Residents at a sheltered housing complex where a retired journalist lay dead for up to four days before he was discovered by a cleaner have criticised the lack of wardens.
Bert Nesbitt, 73 was found dead in his flat at Silver Jubilee Court in Wheatley Hills earlier this month.
Residents there said they were concerned that vulnerable and elderly people were being left for days without seeing anyone after Doncaster Council ended the warden service two years ago.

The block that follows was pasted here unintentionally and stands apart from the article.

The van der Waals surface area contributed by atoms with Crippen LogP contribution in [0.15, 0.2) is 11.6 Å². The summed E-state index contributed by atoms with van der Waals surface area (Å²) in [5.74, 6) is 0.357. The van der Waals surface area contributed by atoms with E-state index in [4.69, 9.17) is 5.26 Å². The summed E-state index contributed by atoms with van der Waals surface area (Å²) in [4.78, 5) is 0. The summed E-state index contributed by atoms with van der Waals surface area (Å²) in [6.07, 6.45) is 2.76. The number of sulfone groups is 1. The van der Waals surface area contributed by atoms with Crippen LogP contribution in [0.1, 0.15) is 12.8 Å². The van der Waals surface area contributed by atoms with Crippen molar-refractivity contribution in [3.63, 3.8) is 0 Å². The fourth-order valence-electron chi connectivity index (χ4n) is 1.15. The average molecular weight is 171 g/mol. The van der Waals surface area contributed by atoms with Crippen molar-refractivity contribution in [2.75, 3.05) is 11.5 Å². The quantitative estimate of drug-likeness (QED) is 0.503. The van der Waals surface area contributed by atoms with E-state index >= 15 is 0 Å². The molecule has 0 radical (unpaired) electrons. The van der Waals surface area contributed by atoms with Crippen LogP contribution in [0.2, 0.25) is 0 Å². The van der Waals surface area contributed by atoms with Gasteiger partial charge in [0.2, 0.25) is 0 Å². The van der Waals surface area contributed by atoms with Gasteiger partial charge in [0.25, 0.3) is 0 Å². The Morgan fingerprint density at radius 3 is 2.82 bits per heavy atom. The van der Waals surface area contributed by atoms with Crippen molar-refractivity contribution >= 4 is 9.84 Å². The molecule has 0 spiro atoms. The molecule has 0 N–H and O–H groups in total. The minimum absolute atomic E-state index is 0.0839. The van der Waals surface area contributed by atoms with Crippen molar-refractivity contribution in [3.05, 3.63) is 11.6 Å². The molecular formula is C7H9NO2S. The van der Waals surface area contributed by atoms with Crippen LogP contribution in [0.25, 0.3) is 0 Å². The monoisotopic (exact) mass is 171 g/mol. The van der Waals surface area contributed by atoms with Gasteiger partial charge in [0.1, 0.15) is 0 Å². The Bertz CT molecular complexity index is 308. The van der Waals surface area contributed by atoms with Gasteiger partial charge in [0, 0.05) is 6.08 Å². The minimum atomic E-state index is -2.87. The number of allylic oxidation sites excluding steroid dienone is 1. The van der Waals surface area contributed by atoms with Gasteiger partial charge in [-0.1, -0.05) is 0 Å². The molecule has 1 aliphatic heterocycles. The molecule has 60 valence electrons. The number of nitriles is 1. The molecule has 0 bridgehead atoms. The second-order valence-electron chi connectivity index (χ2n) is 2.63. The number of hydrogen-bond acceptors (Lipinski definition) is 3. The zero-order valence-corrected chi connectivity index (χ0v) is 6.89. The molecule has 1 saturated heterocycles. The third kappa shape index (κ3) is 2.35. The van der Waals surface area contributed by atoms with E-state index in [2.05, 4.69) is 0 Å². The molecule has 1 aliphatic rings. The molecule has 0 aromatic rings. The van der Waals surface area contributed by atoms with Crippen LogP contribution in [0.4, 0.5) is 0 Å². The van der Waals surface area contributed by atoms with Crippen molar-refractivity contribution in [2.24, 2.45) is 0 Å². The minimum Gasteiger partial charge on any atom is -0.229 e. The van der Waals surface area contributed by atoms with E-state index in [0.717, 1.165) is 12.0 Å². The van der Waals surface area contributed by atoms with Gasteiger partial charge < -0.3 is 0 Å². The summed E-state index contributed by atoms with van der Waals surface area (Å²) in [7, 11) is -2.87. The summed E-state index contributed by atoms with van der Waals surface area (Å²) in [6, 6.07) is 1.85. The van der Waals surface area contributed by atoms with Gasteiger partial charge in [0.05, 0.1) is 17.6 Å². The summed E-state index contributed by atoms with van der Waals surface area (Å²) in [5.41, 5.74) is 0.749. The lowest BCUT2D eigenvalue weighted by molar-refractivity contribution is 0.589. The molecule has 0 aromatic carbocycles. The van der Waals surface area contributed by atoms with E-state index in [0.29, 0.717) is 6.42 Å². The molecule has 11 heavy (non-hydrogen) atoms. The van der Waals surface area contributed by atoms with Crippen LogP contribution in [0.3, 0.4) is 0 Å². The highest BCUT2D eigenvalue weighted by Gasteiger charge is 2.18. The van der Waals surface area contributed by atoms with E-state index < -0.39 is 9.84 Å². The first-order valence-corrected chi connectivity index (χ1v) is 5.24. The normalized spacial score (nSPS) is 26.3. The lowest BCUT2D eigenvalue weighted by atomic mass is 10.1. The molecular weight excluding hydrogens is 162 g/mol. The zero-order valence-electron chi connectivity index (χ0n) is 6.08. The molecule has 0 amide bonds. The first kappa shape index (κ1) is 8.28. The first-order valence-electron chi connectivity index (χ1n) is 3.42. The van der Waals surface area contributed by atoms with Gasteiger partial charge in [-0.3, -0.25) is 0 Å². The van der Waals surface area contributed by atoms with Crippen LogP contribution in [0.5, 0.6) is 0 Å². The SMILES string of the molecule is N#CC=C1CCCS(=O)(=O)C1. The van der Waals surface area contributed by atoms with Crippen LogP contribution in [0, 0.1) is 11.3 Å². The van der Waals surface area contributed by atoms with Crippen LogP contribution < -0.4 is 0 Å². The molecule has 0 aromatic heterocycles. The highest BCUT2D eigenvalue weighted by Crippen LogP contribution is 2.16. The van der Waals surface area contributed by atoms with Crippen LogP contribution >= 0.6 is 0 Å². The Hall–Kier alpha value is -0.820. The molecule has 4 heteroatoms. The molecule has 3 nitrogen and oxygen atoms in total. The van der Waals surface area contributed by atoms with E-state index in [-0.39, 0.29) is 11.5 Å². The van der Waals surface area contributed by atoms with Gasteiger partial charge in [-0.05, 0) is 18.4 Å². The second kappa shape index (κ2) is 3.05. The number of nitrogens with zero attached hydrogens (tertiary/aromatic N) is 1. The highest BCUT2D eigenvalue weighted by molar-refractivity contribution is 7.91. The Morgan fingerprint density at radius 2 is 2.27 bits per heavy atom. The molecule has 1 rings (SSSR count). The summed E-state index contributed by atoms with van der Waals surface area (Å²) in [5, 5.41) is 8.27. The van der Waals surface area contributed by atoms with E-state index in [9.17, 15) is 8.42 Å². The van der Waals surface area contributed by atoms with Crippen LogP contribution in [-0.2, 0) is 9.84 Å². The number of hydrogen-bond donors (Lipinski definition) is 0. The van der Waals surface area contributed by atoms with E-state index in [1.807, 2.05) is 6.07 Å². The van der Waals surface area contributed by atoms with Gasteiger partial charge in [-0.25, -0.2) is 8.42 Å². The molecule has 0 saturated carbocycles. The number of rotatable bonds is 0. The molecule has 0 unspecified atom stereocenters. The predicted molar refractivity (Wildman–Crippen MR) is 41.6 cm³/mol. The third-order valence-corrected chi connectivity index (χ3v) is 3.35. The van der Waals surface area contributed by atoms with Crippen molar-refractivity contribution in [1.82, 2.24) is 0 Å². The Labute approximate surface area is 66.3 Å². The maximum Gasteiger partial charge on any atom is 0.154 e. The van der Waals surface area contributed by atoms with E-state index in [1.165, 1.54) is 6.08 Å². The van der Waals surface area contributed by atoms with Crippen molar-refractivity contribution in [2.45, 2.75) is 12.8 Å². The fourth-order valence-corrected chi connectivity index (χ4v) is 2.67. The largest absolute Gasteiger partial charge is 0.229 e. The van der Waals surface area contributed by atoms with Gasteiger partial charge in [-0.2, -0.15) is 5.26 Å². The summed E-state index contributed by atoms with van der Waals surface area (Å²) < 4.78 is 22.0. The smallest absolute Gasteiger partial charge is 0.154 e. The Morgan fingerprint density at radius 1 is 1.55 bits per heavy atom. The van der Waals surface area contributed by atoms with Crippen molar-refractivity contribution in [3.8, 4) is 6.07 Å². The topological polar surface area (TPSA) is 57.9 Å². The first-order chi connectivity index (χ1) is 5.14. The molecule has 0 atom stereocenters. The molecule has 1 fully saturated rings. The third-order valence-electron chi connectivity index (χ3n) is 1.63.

One resident said it was just a matter of time before a death occurred which could have been prevented by a timely warden’s visit.
Doncaster Council’s Assistant Director of Adult Social Care, Pat Higgs, said: “Our thoughts are with his family at this sad time. Ensuring the health, well-being and safety of vulnerable adults in Doncaster is a top priority for the Council. Over 6,000 people in Doncaster benefit from having a pendant alarm and the support this brings to keeping them safe, 24 hours a day, 365 days a year. In addition, the Council also offers residents a wide variety of tailored Telecare solutions designed to support them to maintain their well-being and independence.”